The city of Foshan, located in China’s southeastern Guangdong province, is known for many things: Cantonese opera, kung fu, and southern lion dancing, in which performers celebrate the glamour and ferocity of the big cats.
It’s also the birthplace of He Xiao-Ping, as well as the location of , the firm she and Li Xing-Lin launched in 2009 with the idea that, as He says, “design is not only a kind of production service, but also a way of thinking—an attitude toward life.” So when asked the studio to create an installation last year, the duo reflected on their lives and decided to pay tribute to their home. “Everything has an origin,” says Li.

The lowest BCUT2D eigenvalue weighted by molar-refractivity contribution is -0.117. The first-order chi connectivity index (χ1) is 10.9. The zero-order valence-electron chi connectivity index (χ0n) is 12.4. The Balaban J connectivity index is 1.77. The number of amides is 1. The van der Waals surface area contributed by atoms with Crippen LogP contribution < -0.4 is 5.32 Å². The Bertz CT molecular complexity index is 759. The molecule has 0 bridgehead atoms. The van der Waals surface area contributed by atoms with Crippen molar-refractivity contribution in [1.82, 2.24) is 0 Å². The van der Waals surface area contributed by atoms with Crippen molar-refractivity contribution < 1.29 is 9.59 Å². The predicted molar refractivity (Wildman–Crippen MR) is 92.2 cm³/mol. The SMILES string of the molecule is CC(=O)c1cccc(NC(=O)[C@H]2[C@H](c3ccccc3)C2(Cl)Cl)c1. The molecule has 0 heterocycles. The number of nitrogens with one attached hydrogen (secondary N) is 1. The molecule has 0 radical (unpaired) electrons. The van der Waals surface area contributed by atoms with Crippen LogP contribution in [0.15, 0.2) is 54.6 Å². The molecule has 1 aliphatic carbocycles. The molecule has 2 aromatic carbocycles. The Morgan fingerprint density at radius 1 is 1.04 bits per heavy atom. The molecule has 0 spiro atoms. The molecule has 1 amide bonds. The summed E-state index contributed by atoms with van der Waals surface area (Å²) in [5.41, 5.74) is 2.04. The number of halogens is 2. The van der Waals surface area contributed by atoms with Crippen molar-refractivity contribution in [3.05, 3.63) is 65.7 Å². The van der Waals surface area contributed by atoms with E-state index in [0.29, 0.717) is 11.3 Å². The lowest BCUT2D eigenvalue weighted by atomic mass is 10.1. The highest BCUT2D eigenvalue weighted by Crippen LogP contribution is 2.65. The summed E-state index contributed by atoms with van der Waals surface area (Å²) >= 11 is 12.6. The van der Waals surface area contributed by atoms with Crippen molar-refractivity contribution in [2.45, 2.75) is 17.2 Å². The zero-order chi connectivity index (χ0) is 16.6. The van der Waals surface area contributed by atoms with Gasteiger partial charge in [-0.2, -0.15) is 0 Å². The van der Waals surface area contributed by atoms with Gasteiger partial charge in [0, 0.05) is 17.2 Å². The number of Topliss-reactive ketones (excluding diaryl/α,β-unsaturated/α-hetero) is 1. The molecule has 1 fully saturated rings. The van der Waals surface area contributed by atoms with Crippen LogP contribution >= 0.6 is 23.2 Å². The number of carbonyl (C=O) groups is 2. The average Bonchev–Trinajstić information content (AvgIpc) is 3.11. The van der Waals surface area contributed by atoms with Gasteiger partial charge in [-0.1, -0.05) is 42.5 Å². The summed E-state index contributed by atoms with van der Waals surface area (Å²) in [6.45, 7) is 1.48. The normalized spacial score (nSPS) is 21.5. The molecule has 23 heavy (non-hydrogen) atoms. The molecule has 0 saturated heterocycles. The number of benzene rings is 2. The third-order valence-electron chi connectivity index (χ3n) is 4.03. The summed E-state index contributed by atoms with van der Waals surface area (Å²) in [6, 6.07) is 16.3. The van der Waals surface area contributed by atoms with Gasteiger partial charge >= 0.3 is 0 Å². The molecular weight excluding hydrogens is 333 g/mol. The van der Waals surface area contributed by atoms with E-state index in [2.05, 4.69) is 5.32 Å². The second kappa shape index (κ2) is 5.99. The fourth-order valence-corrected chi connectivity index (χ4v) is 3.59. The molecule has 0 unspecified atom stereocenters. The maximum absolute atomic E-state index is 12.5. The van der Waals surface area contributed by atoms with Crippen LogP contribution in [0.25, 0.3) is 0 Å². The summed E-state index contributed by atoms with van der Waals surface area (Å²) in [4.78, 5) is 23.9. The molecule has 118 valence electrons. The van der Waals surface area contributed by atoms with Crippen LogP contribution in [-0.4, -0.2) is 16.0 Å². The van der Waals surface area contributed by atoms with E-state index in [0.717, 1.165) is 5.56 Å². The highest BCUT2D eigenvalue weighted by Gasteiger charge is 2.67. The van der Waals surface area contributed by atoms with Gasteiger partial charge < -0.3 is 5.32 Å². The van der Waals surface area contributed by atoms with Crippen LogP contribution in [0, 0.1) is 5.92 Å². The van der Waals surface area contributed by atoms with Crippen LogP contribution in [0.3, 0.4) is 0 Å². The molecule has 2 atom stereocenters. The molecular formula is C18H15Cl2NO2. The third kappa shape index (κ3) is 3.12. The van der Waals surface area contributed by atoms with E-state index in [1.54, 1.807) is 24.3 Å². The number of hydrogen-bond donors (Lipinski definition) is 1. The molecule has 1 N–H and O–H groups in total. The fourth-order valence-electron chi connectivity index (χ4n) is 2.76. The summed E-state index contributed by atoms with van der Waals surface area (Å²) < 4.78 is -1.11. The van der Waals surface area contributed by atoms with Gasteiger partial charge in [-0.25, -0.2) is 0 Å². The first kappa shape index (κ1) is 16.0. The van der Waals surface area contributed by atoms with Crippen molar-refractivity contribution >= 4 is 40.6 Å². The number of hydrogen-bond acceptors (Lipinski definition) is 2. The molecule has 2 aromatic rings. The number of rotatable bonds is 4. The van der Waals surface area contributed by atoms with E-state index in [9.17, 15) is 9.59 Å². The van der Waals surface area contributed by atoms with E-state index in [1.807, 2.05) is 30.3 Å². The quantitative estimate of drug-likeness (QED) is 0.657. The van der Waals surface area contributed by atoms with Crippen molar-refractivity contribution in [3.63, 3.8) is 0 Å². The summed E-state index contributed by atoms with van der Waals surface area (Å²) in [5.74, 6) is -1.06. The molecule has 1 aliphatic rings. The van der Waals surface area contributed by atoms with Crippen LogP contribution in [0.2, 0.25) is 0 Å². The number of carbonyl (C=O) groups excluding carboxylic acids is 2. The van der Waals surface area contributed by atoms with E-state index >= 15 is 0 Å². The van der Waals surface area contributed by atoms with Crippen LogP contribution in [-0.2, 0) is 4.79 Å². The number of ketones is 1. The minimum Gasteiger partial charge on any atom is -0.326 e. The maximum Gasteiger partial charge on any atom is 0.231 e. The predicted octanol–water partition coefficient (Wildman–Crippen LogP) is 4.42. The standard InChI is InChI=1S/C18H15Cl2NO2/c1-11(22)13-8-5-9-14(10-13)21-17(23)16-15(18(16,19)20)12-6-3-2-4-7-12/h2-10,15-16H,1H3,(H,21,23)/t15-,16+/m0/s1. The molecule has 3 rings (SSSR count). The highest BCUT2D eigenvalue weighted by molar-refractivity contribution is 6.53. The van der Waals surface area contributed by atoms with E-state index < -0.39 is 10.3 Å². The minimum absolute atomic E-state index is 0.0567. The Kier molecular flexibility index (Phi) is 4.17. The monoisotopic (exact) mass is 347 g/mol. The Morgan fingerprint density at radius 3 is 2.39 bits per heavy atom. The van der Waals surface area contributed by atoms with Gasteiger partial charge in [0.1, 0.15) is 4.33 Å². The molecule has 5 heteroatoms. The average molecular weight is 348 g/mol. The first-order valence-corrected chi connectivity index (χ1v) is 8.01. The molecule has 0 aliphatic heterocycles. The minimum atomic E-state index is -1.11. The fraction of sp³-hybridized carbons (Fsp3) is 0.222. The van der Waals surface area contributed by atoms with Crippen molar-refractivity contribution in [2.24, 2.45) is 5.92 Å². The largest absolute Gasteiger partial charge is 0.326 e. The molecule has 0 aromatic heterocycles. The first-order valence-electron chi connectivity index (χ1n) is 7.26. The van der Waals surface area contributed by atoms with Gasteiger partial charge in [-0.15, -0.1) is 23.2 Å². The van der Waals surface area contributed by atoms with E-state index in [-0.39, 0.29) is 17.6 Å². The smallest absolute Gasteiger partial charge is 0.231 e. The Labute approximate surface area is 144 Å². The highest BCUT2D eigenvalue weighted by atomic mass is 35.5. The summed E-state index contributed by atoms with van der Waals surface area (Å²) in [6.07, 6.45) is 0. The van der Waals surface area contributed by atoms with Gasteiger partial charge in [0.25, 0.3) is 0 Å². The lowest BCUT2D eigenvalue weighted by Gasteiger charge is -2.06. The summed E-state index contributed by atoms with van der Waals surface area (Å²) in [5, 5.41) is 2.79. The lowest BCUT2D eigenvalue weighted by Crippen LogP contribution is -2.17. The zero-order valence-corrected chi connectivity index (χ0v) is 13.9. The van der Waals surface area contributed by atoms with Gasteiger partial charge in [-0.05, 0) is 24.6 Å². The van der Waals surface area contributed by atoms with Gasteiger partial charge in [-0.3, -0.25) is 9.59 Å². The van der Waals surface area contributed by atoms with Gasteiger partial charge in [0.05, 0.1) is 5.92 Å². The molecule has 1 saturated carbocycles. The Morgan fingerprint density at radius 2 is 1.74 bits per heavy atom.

The designers devised a small pavilion, a 10-foot steel-plate cube sitting in a grassy field. Perforations in the exterior walls form a map of the region and spell out the city’s name. Inside, a single-file pathway with mirrored ceiling and floor leads around a bamboo-enclosed courtyard. In this “cage,” a paper-and-bamboo lion’s head sits on a leather drum—both elements from the traditional lion dance, which is further evoked by lights inside the translucent head that change color in coordination with recorded music.
This dynamic tribute is joined by a quieter, but no less apposite one: Viewed from above, the pavilion’s steel walls and bamboo screens form the Chinese character hui, which means to return.